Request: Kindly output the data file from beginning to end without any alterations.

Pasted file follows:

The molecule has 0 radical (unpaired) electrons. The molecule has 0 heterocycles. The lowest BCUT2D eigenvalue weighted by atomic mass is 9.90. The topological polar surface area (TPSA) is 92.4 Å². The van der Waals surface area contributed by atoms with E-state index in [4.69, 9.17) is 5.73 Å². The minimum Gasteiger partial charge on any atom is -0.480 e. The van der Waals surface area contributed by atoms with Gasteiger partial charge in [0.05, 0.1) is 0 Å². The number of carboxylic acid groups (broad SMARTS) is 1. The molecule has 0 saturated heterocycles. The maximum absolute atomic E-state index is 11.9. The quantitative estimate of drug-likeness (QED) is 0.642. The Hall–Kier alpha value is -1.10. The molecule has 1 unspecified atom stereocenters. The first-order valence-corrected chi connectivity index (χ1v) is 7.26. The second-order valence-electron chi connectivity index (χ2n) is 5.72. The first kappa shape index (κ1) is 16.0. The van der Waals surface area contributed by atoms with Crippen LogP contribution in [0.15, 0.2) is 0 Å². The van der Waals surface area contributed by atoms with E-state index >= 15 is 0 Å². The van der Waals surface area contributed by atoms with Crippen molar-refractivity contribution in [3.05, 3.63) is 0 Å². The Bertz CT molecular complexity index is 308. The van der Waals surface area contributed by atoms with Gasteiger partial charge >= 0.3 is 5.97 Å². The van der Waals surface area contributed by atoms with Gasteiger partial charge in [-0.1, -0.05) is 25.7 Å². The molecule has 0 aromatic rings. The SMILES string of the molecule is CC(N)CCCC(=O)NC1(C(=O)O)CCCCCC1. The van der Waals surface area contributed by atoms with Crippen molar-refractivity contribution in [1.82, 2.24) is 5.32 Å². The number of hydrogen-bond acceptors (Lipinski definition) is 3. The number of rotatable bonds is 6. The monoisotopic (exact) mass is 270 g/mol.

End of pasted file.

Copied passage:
The molecule has 0 radical (unpaired) electrons. The molecule has 0 heterocycles. The lowest BCUT2D eigenvalue weighted by atomic mass is 9.90. The topological polar surface area (TPSA) is 92.4 Å². The van der Waals surface area contributed by atoms with E-state index in [4.69, 9.17) is 5.73 Å². The minimum Gasteiger partial charge on any atom is -0.480 e. The van der Waals surface area contributed by atoms with Gasteiger partial charge in [0.05, 0.1) is 0 Å². The number of carboxylic acid groups (broad SMARTS) is 1. The molecule has 0 saturated heterocycles. The maximum absolute atomic E-state index is 11.9. The quantitative estimate of drug-likeness (QED) is 0.642. The Hall–Kier alpha value is -1.10. The molecule has 1 unspecified atom stereocenters. The first-order valence-corrected chi connectivity index (χ1v) is 7.26. The second-order valence-electron chi connectivity index (χ2n) is 5.72. The first kappa shape index (κ1) is 16.0. The van der Waals surface area contributed by atoms with Crippen LogP contribution in [0.15, 0.2) is 0 Å². The van der Waals surface area contributed by atoms with E-state index >= 15 is 0 Å². The van der Waals surface area contributed by atoms with Crippen molar-refractivity contribution in [3.05, 3.63) is 0 Å². The Bertz CT molecular complexity index is 308. The van der Waals surface area contributed by atoms with Gasteiger partial charge >= 0.3 is 5.97 Å². The van der Waals surface area contributed by atoms with Gasteiger partial charge in [-0.1, -0.05) is 25.7 Å². The molecule has 0 aromatic rings. The SMILES string of the molecule is CC(N)CCCC(=O)NC1(C(=O)O)CCCCCC1. The van der Waals surface area contributed by atoms with Crippen molar-refractivity contribution in [1.82, 2.24) is 5.32 Å². The number of hydrogen-bond acceptors (Lipinski definition) is 3. The number of rotatable bonds is 6. The monoisotopic (exact) mass is 270 g/mol.